Last weekend, we had a semi-surprise family gathering at our house. Tim’s second cousin was in town with his dad at the local bar playing a show. The family, Tim’s uncle and his cousin, as well as another cousin, came by for drinks and some picky food before we all went over to the show. It was a nice opportunity to see everyone, talk about the upcoming family wedding, and just catch up.
Of course, I was all a-twitter about what to serve, and ended up making Tim’s mom’s “Olive Puffs” … so yum… and buying other things, like some marinated mozzarella balls, and various dips. We had cocktails and wine too. When Tim’s cousin Keith arrived, he came bearing a cheese plate and pretzel bread. The bread was SO good and I was reminded that one of my brothers loves it. So I started thinking about how to make it. I had attempted hard pretzels many years ago, but this was a new thing for me.
I looked at several recipes I found online, and there are many ways to make pretzel dough. I attempted two of them, one involving refined sugar, one using a combination of self raising flour and plain flour, but neither was very successful. The self raising flour seemed to bubble up all over the place and the baking soda flavor was overpowering. So I looked at all 5 of the recipe’s I found and came up with this one. This time, it came out great, moist, dense and very flavorful, with that chemical tang that you find in pretzels but can never pinpoint the exact flavor. There are two methods of imparting the flavor that I came up against, both involve boiling, one in a water/baking soda solution and one in a water/lye solution. When I mentioned to Tim about the lye, he was 100 against it, (“Why would you want to boil bread in Drano?!”) so I went for the baking soda solution. The purpose is to set the crust, and sort of flash cook it, so it really darkens and caramelizes when you bake it, similar to the way that bagels are made. I also added some salt to the water, because I figured it would add more flavor, and it really did.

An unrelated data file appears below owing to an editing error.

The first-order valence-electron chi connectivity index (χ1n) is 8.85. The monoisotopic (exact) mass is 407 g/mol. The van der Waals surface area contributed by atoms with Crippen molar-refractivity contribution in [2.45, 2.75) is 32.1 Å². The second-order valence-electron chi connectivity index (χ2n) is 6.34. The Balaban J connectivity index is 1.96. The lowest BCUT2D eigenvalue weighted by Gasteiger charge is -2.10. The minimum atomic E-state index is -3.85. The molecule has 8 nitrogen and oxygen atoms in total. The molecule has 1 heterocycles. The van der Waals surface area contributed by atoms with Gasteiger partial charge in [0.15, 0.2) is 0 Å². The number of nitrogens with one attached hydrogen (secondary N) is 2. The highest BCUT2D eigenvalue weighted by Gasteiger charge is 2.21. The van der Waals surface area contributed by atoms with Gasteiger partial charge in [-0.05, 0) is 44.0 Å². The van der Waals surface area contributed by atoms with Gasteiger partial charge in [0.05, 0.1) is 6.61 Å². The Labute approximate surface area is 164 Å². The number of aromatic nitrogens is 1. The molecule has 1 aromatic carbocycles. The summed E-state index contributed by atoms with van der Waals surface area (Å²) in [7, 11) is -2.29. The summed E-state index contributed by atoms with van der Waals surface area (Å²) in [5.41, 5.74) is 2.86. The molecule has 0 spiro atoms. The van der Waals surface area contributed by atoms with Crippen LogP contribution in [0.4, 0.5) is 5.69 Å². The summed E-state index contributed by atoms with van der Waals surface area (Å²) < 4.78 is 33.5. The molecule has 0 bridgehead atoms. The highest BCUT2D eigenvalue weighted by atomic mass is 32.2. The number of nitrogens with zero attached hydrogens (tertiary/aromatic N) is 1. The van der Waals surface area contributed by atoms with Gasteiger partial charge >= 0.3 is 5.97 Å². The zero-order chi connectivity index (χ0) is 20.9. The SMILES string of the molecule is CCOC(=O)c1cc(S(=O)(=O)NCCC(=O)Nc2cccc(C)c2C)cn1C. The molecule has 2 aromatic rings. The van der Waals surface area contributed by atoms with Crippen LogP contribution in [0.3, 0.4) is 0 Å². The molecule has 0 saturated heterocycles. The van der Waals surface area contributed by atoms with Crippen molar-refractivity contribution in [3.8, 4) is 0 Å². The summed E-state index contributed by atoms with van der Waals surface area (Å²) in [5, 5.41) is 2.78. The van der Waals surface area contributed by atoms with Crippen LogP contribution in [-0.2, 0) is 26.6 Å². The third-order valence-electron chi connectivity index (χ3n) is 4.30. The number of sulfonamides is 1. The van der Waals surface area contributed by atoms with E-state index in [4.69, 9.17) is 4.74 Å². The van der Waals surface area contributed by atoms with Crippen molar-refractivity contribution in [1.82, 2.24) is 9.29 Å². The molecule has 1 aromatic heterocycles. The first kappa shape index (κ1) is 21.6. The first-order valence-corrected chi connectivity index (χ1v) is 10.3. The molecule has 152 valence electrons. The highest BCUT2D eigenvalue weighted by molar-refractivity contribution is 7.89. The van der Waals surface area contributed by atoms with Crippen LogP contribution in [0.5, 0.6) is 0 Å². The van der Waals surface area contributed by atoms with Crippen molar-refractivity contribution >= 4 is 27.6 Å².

A few notes here about the flour you use. I ended up buying bread flour, which I know I will use again, but if you only have all purpose, don’t sweat it. They will both work fine, I also think you can combine whole wheat and plain flour to make it a little healthier and more hardy. I would go 1 cup whole wheat, and the rest plain flour. And yes, it’s worth opening up another package of yeast for this one. Believe me, it makes a huge difference, both in the rising of the bread and the flavor. We made mock chicken burgers and had them on the breads last night for dinner… and it was divine!
Elizabeth’s Pretzel Bread
3 ½ cups of bread flour (or all purpose flour)
1 teaspoon Kosher salt
1 tablespoon dark brown sugar
1 tablespoon honey
3 teaspoons (1 ½ packets) instant yeast
1 cup lukewarm water (110 – 120 °F)
2 tablespoons unsalted butter melted
2 tablespoons whole milk or half and half
½ cup flour reserved for kneading
1 tablespoon oil
For the soak:
4 quarts water
½ cup baking soda
For the coating:
Kosher salt to taste (or pretzel salt if you can find it)
2 tablespoons melted butter